Sonship is granted to all believers, but often takes time to learn. I often illustrate the journey through the following analogy. Imagine a homeless person came to the front door of your home. Standing in worn jeans covered with the dirt of the streets, he asks if you could spare some change for him to get bread and a cup of coffee to get him through the day.
Although taken off guard by this interruption, you are moved by compassion for this man. Out of a deep sense of love for the man, you actually surpass his meager request and propose something greater. Instead of simply giving this homeless man some change, you invite him into your home and make him an offer to become a part of your family. You tell him he has a room in the house where he can live, and he can sit at the table and eat meals with your family. You give him the offer to become your son.
With this offer, you invite him to become a part of your family—taking on a new first name and appropriating your last name. He would also be given a chance to work in your family business. All that is available to your other children would be available to him. He has just been given the “winning lotto ticket” of opportunities.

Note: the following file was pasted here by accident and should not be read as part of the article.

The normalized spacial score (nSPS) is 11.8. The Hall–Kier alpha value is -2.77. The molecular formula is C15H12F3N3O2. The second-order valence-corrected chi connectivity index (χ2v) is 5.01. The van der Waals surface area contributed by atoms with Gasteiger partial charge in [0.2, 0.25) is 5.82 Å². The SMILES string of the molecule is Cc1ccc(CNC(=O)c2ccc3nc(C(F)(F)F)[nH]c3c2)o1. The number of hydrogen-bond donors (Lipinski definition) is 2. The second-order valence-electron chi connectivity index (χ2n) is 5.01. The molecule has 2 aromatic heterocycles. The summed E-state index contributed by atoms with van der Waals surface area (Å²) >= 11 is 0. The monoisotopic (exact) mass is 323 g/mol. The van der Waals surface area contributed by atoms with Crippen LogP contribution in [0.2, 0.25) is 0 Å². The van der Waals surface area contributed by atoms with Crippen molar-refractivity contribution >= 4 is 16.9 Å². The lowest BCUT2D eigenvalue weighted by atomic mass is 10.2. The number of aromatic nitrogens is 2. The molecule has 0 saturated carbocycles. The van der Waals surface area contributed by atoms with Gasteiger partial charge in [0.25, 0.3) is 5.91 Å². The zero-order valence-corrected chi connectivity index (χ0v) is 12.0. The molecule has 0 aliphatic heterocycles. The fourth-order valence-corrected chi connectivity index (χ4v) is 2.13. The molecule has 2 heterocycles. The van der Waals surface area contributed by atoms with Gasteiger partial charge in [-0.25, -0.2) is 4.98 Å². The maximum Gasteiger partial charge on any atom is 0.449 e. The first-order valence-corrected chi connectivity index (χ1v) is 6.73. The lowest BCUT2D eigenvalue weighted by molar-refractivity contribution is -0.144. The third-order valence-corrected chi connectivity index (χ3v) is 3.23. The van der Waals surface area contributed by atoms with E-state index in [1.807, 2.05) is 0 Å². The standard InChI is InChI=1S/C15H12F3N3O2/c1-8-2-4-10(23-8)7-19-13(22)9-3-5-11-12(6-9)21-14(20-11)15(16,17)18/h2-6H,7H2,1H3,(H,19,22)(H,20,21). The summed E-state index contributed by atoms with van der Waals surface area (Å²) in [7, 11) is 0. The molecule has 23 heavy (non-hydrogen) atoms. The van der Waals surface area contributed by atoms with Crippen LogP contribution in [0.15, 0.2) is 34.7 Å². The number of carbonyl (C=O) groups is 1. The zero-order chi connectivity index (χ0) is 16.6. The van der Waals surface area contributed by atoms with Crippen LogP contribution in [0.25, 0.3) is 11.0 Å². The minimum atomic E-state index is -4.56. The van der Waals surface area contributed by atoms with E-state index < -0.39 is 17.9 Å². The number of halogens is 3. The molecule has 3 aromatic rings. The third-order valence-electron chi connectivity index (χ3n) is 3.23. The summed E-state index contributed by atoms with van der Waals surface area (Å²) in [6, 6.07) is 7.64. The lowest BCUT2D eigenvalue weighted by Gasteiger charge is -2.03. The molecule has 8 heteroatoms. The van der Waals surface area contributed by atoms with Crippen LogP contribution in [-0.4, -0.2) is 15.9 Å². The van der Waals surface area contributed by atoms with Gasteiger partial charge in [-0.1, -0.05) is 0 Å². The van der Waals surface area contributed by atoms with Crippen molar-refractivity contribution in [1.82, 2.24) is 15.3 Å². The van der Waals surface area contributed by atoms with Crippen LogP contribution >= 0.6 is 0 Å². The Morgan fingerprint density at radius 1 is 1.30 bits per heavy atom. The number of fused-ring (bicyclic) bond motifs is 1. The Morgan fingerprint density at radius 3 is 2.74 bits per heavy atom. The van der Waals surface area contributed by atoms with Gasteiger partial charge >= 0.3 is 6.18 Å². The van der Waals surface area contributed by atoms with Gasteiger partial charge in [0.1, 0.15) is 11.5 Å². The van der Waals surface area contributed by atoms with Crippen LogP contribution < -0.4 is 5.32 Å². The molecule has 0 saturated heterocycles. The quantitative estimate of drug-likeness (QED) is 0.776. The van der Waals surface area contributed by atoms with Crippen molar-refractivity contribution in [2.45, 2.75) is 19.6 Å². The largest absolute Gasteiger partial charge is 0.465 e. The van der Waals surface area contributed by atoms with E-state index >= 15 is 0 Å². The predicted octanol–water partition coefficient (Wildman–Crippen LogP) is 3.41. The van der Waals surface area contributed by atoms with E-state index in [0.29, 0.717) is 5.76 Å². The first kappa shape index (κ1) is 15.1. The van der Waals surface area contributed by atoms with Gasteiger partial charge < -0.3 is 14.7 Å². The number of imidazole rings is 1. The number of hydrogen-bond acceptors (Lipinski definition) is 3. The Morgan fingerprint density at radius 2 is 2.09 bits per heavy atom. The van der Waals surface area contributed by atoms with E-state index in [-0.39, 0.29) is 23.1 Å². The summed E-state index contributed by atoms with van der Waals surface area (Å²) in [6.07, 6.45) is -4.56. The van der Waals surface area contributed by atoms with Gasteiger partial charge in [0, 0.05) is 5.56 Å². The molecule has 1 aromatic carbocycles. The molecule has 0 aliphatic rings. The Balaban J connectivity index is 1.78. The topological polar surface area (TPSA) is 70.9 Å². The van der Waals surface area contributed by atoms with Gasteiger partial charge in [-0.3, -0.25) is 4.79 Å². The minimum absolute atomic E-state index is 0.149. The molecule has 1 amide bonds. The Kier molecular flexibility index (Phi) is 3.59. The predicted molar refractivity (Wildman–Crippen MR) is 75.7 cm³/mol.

If he accepts this invitation, everything changes overnight, but there is much he is going to have to learn in order to live as a son and not as a homeless man. There are survival techniques he will need to put aside—patterns of lying and thievery he will have to let go of. He will need to address certain vices and addictions, while also getting used to being loved on, rather than being ignored and put aside. He will also need to learn the accountability of being connected to a home, whereas he previously had to answer only to himself.
It is the same way in our walk with God. Some people step up to the invitation; putting away slavery and taking on the new identity of sonship available to them. Although learning the ways of a son is a journey, the brave take it on by faith and walk it out. Although depressing, millions of others remain in the familiarity of spiritual slavery, living lives that are hopeless and full of limitations.
Are you ready to live the life of a son? Moving into sonship will involve looking at every area of your life and asking, “How would a son approach this? Where am I still living as a slave? In everything I do, how can I live as a son before my Father in heaven, who loves me?